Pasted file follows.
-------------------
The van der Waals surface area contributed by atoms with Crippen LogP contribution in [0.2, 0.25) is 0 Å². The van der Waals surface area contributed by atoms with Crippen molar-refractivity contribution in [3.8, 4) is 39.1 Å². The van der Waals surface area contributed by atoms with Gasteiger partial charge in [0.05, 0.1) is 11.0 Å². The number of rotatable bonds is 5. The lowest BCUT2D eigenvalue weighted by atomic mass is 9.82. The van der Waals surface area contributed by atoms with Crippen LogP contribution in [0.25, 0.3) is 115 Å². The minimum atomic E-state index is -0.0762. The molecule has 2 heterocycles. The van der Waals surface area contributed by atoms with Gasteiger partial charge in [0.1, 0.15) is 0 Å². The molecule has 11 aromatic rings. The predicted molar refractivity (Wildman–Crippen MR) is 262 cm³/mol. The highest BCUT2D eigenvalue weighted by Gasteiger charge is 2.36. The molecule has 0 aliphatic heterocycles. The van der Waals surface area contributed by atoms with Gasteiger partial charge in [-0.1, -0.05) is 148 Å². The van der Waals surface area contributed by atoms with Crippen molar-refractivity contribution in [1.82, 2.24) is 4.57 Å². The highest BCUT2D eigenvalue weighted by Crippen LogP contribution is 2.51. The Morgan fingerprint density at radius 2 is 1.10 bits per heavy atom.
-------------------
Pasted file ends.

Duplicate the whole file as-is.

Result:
The van der Waals surface area contributed by atoms with Crippen LogP contribution in [0.2, 0.25) is 0 Å². The van der Waals surface area contributed by atoms with Crippen molar-refractivity contribution in [3.8, 4) is 39.1 Å². The van der Waals surface area contributed by atoms with Gasteiger partial charge in [0.05, 0.1) is 11.0 Å². The number of rotatable bonds is 5. The lowest BCUT2D eigenvalue weighted by atomic mass is 9.82. The van der Waals surface area contributed by atoms with Crippen LogP contribution in [0.25, 0.3) is 115 Å². The minimum atomic E-state index is -0.0762. The molecule has 2 heterocycles. The van der Waals surface area contributed by atoms with Gasteiger partial charge in [0.1, 0.15) is 0 Å². The molecule has 11 aromatic rings. The predicted molar refractivity (Wildman–Crippen MR) is 262 cm³/mol. The highest BCUT2D eigenvalue weighted by Gasteiger charge is 2.36. The molecule has 0 aliphatic heterocycles. The van der Waals surface area contributed by atoms with Gasteiger partial charge in [-0.1, -0.05) is 148 Å². The van der Waals surface area contributed by atoms with Crippen molar-refractivity contribution in [1.82, 2.24) is 4.57 Å². The highest BCUT2D eigenvalue weighted by Crippen LogP contribution is 2.51. The Morgan fingerprint density at radius 2 is 1.10 bits per heavy atom.